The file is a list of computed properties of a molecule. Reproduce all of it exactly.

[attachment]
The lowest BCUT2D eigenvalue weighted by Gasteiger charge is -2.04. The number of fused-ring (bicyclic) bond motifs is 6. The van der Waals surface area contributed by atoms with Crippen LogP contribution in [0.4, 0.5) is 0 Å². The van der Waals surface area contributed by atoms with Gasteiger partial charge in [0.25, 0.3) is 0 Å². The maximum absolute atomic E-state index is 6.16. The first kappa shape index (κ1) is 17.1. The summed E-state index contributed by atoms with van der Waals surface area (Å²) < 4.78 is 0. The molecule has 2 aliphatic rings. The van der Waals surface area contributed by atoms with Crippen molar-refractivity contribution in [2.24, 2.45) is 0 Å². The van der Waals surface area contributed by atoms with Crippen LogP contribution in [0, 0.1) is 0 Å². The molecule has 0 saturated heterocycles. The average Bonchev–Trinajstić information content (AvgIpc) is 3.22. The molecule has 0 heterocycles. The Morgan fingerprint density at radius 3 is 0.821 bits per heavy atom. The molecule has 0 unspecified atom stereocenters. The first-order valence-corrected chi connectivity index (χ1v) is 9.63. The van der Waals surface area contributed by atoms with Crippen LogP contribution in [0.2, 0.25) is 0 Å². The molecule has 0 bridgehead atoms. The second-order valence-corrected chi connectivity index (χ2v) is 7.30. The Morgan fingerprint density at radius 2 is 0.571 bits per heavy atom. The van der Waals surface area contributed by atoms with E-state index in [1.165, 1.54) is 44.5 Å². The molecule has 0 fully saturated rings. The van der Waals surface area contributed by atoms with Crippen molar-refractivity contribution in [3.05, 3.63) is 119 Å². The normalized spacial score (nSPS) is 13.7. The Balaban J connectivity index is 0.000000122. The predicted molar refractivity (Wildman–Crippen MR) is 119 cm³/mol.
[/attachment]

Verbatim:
The lowest BCUT2D eigenvalue weighted by Gasteiger charge is -2.04. The number of fused-ring (bicyclic) bond motifs is 6. The van der Waals surface area contributed by atoms with Crippen LogP contribution in [0.4, 0.5) is 0 Å². The van der Waals surface area contributed by atoms with Gasteiger partial charge in [0.25, 0.3) is 0 Å². The maximum absolute atomic E-state index is 6.16. The first kappa shape index (κ1) is 17.1. The summed E-state index contributed by atoms with van der Waals surface area (Å²) < 4.78 is 0. The molecule has 2 aliphatic rings. The van der Waals surface area contributed by atoms with Crippen molar-refractivity contribution in [2.24, 2.45) is 0 Å². The van der Waals surface area contributed by atoms with Crippen LogP contribution in [0, 0.1) is 0 Å². The molecule has 0 saturated heterocycles. The average Bonchev–Trinajstić information content (AvgIpc) is 3.22. The molecule has 0 heterocycles. The Morgan fingerprint density at radius 3 is 0.821 bits per heavy atom. The molecule has 0 unspecified atom stereocenters. The first-order valence-corrected chi connectivity index (χ1v) is 9.63. The van der Waals surface area contributed by atoms with Crippen LogP contribution in [0.2, 0.25) is 0 Å². The molecule has 0 bridgehead atoms. The second-order valence-corrected chi connectivity index (χ2v) is 7.30. The Morgan fingerprint density at radius 2 is 0.571 bits per heavy atom. The van der Waals surface area contributed by atoms with E-state index in [1.165, 1.54) is 44.5 Å². The molecule has 0 fully saturated rings. The van der Waals surface area contributed by atoms with Crippen molar-refractivity contribution in [3.05, 3.63) is 119 Å². The normalized spacial score (nSPS) is 13.7. The Balaban J connectivity index is 0.000000122. The predicted molar refractivity (Wildman–Crippen MR) is 119 cm³/mol.